S-2. Extract word-vectors for negative samples Ws where Ws = W[indices_of_samples].
S-3. Calculate the negative scores from Ws and Bc as Ys = einsum("nd,nsd->ns",Bc, Ws)
* n is for the batch size N, d is for the word-vector size D, and s is for the negative sample size SL.
S-4. Calculate the loss Ls = -log(1 - sigmoid(Ys)).
S-5. Back-propagate dLs/dYs to Ws as dLs/dWs = dLs/dYs * dYs/dWs = dLs/dYs * Bc.
S-6. Back-propagate dLe/dYe to Wc as dLe/dWc = dLs/dYs * dYs/dWs = dLs/dYs * Ws.

In the actual auto-difference calculation, the derivative of einsum needs to be considered to apply the * operation.


I think the causes of single W not working result from updating the same W with multiple back-propagations in a batch at the same time:

  • positive score back-propagations dLe/dWe and dLe/dWc
  • negative score back-propagations dLs/dWs and dLs/dWc.

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In a batch that has multiple (word, context) pairs, one pair may have X as the word for a positive score. But it can be used as a negative sample for other pairs in the same batch. Hence during the gradient-descent in a batch, word X would be used for a positive score as well as for negative scores.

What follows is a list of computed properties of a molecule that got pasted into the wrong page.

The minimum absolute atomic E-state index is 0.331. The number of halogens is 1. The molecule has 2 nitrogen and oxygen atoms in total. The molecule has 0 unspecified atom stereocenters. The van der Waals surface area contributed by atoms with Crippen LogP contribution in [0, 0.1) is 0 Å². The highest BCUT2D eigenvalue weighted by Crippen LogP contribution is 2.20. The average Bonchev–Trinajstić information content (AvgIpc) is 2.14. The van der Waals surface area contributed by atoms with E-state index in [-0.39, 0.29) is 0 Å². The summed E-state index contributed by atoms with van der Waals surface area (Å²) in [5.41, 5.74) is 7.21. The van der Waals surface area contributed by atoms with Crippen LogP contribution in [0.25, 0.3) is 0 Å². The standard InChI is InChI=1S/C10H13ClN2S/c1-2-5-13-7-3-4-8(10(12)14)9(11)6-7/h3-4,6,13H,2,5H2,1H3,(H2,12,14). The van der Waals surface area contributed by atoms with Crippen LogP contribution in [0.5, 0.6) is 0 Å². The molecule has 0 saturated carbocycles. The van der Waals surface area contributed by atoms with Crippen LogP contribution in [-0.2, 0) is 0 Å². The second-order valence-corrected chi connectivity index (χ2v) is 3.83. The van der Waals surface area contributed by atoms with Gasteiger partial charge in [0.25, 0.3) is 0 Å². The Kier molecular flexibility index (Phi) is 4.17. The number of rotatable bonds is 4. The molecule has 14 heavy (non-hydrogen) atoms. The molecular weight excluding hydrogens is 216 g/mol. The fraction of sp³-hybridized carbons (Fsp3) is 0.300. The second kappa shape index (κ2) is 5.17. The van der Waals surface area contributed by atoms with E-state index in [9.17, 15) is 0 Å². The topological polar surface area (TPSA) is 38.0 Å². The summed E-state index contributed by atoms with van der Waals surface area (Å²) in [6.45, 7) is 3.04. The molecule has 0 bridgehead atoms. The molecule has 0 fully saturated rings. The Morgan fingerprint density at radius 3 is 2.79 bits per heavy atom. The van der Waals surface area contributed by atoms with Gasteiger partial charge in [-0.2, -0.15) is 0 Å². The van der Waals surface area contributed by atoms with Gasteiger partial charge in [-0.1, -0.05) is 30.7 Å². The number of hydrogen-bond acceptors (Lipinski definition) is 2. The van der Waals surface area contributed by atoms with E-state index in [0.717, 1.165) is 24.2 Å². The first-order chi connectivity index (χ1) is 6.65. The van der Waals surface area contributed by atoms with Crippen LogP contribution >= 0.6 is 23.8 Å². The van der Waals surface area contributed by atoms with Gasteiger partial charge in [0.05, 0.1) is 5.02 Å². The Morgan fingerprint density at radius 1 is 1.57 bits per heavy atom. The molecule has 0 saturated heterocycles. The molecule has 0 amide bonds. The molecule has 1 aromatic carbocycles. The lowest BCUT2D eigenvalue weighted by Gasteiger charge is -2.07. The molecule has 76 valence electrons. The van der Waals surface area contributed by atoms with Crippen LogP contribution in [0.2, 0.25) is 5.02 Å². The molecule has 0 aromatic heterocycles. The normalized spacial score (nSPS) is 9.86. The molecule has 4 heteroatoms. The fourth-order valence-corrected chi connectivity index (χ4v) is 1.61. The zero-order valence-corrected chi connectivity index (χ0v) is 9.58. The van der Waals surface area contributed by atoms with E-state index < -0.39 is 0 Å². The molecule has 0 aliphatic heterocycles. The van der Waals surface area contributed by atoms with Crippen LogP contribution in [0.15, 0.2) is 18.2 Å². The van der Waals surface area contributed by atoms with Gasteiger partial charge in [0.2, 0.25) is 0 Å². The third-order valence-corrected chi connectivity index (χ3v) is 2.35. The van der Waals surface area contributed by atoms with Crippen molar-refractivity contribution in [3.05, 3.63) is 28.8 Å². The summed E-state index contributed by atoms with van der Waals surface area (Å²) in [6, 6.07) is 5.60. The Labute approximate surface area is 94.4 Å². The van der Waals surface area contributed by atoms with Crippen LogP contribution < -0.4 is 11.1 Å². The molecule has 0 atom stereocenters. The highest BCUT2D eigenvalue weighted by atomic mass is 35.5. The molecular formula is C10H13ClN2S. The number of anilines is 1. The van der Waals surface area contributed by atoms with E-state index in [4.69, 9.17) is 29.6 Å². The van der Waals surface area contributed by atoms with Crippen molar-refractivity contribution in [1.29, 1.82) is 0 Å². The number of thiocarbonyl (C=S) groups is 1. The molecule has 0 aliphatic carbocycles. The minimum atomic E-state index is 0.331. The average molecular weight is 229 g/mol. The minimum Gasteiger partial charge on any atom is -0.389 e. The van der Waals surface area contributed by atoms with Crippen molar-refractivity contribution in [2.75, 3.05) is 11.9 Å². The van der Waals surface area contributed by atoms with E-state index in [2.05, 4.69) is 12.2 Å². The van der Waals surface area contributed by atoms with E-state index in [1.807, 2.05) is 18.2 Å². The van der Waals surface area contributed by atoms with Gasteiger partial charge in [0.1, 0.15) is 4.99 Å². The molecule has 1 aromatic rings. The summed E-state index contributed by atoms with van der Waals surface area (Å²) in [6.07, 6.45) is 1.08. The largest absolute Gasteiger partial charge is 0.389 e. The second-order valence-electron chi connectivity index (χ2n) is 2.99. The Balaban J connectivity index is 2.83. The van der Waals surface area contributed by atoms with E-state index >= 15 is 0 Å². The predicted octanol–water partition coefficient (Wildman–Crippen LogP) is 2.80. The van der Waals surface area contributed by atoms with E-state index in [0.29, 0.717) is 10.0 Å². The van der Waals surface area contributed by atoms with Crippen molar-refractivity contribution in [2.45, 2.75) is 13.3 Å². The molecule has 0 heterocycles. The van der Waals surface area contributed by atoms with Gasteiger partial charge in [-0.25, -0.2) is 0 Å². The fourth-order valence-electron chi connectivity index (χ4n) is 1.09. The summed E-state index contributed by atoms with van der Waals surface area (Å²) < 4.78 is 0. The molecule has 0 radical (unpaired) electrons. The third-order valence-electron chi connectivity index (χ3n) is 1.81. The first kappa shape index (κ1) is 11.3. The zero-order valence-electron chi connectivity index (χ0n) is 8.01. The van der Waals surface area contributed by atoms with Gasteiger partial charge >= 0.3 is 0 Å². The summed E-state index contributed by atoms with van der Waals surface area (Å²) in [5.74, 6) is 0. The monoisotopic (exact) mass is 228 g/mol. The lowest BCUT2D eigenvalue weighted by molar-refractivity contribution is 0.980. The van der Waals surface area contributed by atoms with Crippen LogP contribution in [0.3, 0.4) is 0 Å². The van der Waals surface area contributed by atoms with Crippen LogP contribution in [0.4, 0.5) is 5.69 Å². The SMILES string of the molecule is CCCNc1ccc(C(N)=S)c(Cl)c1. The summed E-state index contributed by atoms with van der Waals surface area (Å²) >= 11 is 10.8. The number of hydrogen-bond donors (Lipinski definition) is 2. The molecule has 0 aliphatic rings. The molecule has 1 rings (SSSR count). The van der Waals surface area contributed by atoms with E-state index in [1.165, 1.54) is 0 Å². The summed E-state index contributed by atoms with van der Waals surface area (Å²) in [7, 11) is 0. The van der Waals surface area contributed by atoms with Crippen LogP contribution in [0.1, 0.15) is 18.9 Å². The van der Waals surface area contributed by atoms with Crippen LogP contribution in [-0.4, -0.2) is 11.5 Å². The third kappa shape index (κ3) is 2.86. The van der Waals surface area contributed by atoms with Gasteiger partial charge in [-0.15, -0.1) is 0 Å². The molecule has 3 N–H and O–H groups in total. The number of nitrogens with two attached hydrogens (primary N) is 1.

Therefore, the back-propagation would update the same word-vector W[X] both for positive and negative at the same time.

Suppose in the 1st row in a batch, the word dogs is the word for a (word, context) pair, and is used for a positive score. W[index_for_dogs] gets updated by dLe/dWe.